My name is Edwin Vermetten. I am a huge supporter of Tariq and Xiomara Getrouw, the founders of Swim For Life International. I have been on an incredible journey to meet them and learn about their inspiring organization. I hope that through my story, others will be inspired by Swim for Life International, as well.
I am an accomplished athlete at 45 years old. My beautiful family consists of my wife Suzanne, and two daughters, Iris and Sophie. But not every part of my life has been so beautiful.
I started working for the Royal Air Force Base of the Netherlands in 1998. In 2001, they sent me to Croatia. I had no idea at the time, but this trip was the end of my life as I knew it.
There was a truck accident. I woke up in the hospital in Split, not remembering a single moment of what had happened. But it must have been bad. Sitting in my hospital bed, the doctors told me I had an extensive traumatic brain injury. There were 9 fractures in my face, a skull base fracture, and more fractures within the skull. Both my lower legs were shattered. The devastation I felt was indescribable. Nothing would ever be the same.
After a week they brought me back to the Netherlands, where I was hospitalized for two months. Outside of the hospital, my struggle continued. I suffered for 8 years, going through numerous surgeries and painful rehabilitation.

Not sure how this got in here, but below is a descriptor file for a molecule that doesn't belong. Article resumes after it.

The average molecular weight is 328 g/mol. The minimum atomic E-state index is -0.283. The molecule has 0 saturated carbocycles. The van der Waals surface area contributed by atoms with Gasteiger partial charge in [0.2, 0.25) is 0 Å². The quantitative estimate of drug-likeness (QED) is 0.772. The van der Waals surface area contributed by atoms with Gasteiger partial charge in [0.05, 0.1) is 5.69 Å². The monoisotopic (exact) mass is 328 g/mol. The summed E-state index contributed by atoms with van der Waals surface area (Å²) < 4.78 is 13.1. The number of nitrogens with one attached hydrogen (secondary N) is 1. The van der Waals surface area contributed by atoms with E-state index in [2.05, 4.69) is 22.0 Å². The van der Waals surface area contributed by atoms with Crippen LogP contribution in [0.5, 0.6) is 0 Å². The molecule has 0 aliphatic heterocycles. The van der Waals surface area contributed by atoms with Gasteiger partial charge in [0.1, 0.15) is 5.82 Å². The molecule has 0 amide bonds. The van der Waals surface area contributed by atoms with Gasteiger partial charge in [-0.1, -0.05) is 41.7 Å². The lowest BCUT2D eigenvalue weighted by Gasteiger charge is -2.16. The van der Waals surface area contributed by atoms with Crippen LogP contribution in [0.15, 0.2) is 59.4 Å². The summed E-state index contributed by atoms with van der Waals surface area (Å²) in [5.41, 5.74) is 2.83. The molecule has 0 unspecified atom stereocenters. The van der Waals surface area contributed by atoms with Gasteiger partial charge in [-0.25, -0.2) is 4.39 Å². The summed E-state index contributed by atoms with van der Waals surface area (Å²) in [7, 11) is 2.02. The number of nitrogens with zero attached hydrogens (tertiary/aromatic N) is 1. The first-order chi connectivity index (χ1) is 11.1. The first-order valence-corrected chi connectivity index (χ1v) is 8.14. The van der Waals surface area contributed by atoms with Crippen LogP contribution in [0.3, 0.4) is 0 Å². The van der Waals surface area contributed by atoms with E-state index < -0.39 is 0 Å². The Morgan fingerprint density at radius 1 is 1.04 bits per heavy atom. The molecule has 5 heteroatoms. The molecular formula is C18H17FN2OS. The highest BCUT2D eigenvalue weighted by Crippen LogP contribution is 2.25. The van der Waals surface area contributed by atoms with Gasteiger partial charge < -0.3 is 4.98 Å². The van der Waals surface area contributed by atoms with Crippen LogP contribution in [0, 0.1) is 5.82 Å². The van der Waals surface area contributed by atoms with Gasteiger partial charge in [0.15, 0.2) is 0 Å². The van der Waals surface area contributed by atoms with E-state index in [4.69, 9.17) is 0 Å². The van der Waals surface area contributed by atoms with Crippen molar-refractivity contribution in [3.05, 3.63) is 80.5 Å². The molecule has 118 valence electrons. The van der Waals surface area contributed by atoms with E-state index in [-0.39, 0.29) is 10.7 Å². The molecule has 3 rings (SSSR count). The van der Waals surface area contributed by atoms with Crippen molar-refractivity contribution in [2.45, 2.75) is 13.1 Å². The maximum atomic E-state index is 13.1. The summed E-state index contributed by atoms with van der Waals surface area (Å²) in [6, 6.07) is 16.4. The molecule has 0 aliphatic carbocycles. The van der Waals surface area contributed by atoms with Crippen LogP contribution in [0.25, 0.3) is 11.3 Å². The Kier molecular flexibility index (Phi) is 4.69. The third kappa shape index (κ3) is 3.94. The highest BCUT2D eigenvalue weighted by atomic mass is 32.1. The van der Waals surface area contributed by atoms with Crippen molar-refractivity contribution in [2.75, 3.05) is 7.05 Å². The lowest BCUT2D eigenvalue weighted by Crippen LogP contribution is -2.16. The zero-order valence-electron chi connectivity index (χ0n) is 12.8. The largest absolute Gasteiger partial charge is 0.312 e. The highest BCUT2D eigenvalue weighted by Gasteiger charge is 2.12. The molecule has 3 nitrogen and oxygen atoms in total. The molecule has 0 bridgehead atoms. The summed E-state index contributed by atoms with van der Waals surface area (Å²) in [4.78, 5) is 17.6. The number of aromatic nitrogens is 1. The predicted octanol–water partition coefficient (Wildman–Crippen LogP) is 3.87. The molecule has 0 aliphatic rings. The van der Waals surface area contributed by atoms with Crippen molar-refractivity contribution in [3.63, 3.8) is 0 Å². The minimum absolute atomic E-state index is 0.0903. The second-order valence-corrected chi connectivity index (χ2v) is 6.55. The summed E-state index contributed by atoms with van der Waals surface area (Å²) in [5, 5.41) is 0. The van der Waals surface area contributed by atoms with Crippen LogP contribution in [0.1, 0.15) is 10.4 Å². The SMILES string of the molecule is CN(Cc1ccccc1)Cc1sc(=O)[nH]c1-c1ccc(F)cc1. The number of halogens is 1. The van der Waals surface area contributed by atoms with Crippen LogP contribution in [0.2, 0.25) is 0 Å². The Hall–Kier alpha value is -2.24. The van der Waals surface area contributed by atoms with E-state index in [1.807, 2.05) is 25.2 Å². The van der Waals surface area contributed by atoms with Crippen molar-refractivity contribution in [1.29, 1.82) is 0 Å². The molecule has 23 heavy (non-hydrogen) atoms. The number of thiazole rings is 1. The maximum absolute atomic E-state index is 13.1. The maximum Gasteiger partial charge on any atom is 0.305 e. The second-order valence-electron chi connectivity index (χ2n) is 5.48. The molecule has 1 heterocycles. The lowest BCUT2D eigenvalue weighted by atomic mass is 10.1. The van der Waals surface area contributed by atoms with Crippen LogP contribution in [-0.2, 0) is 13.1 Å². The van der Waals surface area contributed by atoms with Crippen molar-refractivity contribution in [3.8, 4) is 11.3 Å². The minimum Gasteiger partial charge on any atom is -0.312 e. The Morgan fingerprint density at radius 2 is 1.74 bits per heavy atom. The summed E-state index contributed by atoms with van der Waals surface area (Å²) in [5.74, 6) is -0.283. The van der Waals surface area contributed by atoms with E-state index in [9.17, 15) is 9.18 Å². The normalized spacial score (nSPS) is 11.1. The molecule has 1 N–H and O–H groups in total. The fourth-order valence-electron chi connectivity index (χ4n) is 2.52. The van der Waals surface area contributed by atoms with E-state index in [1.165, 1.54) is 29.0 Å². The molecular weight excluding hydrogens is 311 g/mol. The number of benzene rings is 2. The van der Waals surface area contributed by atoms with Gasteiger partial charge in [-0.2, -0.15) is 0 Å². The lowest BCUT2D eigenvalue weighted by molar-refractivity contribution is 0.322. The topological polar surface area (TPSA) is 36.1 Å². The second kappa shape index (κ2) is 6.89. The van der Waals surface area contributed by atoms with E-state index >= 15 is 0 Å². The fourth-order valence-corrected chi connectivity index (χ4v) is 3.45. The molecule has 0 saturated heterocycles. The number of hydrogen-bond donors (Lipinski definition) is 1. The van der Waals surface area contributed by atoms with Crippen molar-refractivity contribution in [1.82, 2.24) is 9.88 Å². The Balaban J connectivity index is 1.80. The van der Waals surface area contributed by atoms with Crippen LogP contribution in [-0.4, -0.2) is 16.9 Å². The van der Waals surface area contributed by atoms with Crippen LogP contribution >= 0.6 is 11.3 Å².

When I found sports, I really began to recover. Ironically, it was after my accident that a lot of doors in the sports world opened for me.
After my rehabilitation I participated at wheelchair tennis. I climbed the Mont Ventoux, one of the most difficult sections of the Tour de France, in a wheelchair. Then I did para-rowing (trunk & arms). With these under my belt, the Dutch Olympic Committee*Dutch Sports Federation recognized me as an “Athlete with Talent”. But I didn’t stop there.
I participated at the European & World Cup Level and won several medals. I was the European Champion at indoor-rowing in 2015. After that, I qualified with the wheelchair for the Military World Games in South-Korea, where I won 2 silver medals and 1 bronze. I am still part of the Dutch selection in sitting volleyball. I participated twice at the Invictus Games in London and Orlando, earning 4 bronze medals overall in indoor-rowing, sitting volleyball, and wheelchair tennis. I’m going back again, this year to the Invictus Games in Sydney, Australia. I will compete in sitting-volleyball and something new; wheelchair basketball.
For me, sports mean that you have goals, and you fight through. The Invictus Games is an event where my family, myself, other wounded soldiers, and their supporters can come together. The Invictus Games is about recognition and solidarity. I am very proud that I am part of the Dutch Invictus Games.
Because I was an outstanding athlete at the Invictus Games, several organizations and talk shows have invited me to come and tell my story to the world. Now I’m a motivational speaker, as well as an athlete. Because of sports, people have begun to know my name.
Finally, in 2016, I met Tariq and Xiomara Getrouw.
I participated at the Invictus Games at Orlando, Florida. I did Indoor-Rowing (trunk & Arm). All the athletes for indoor-rowing were waiting to go through some mandatory testing before the event. All of the sudden, a young lady walked up, and said she would guide me through this testing. As I later learned, this young woman was Xiomara Getrouw, an accomplished athlete herself in swimming. She and her brother, Tariq, who was also at the Games, were swimmers from Suriname of South America. They were training in the USA for the Olympics, but took the time to volunteer with us at the Invictus Games.